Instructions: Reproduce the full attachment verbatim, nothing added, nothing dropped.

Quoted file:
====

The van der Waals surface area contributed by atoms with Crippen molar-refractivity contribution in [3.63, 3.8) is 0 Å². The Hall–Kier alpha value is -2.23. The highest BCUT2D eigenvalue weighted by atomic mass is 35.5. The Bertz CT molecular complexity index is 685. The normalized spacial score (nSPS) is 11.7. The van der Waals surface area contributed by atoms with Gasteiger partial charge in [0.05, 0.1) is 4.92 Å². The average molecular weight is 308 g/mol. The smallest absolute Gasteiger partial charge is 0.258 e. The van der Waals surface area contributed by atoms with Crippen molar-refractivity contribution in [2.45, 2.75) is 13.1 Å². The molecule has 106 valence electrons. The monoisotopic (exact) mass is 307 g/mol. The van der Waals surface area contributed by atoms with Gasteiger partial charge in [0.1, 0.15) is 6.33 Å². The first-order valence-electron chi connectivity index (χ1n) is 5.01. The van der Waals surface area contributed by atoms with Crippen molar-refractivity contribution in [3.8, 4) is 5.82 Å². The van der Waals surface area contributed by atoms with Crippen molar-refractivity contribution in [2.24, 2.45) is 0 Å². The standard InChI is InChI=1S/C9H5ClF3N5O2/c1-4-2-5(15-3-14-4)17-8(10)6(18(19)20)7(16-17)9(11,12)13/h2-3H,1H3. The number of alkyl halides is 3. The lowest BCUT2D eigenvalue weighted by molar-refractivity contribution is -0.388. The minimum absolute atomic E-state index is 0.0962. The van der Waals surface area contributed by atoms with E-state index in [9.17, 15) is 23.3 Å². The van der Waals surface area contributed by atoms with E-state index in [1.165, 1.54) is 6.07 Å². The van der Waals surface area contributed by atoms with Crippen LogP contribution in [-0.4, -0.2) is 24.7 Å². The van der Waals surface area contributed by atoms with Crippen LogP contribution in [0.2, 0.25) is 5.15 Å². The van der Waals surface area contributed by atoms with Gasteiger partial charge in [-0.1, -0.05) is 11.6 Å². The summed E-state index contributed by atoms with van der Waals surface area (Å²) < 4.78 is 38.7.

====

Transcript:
The van der Waals surface area contributed by atoms with Crippen molar-refractivity contribution in [3.63, 3.8) is 0 Å². The Hall–Kier alpha value is -2.23. The highest BCUT2D eigenvalue weighted by atomic mass is 35.5. The Bertz CT molecular complexity index is 685. The normalized spacial score (nSPS) is 11.7. The van der Waals surface area contributed by atoms with Gasteiger partial charge in [0.05, 0.1) is 4.92 Å². The average molecular weight is 308 g/mol. The smallest absolute Gasteiger partial charge is 0.258 e. The van der Waals surface area contributed by atoms with Crippen molar-refractivity contribution in [2.45, 2.75) is 13.1 Å². The molecule has 106 valence electrons. The monoisotopic (exact) mass is 307 g/mol. The van der Waals surface area contributed by atoms with Gasteiger partial charge in [0.1, 0.15) is 6.33 Å². The first-order valence-electron chi connectivity index (χ1n) is 5.01. The van der Waals surface area contributed by atoms with Crippen molar-refractivity contribution in [3.8, 4) is 5.82 Å². The van der Waals surface area contributed by atoms with Crippen molar-refractivity contribution in [2.24, 2.45) is 0 Å². The standard InChI is InChI=1S/C9H5ClF3N5O2/c1-4-2-5(15-3-14-4)17-8(10)6(18(19)20)7(16-17)9(11,12)13/h2-3H,1H3. The number of alkyl halides is 3. The lowest BCUT2D eigenvalue weighted by molar-refractivity contribution is -0.388. The minimum absolute atomic E-state index is 0.0962. The van der Waals surface area contributed by atoms with E-state index in [9.17, 15) is 23.3 Å². The van der Waals surface area contributed by atoms with E-state index in [1.165, 1.54) is 6.07 Å². The van der Waals surface area contributed by atoms with Crippen LogP contribution in [-0.4, -0.2) is 24.7 Å². The van der Waals surface area contributed by atoms with Crippen LogP contribution in [0.2, 0.25) is 5.15 Å². The van der Waals surface area contributed by atoms with Gasteiger partial charge in [-0.1, -0.05) is 11.6 Å². The summed E-state index contributed by atoms with van der Waals surface area (Å²) < 4.78 is 38.7.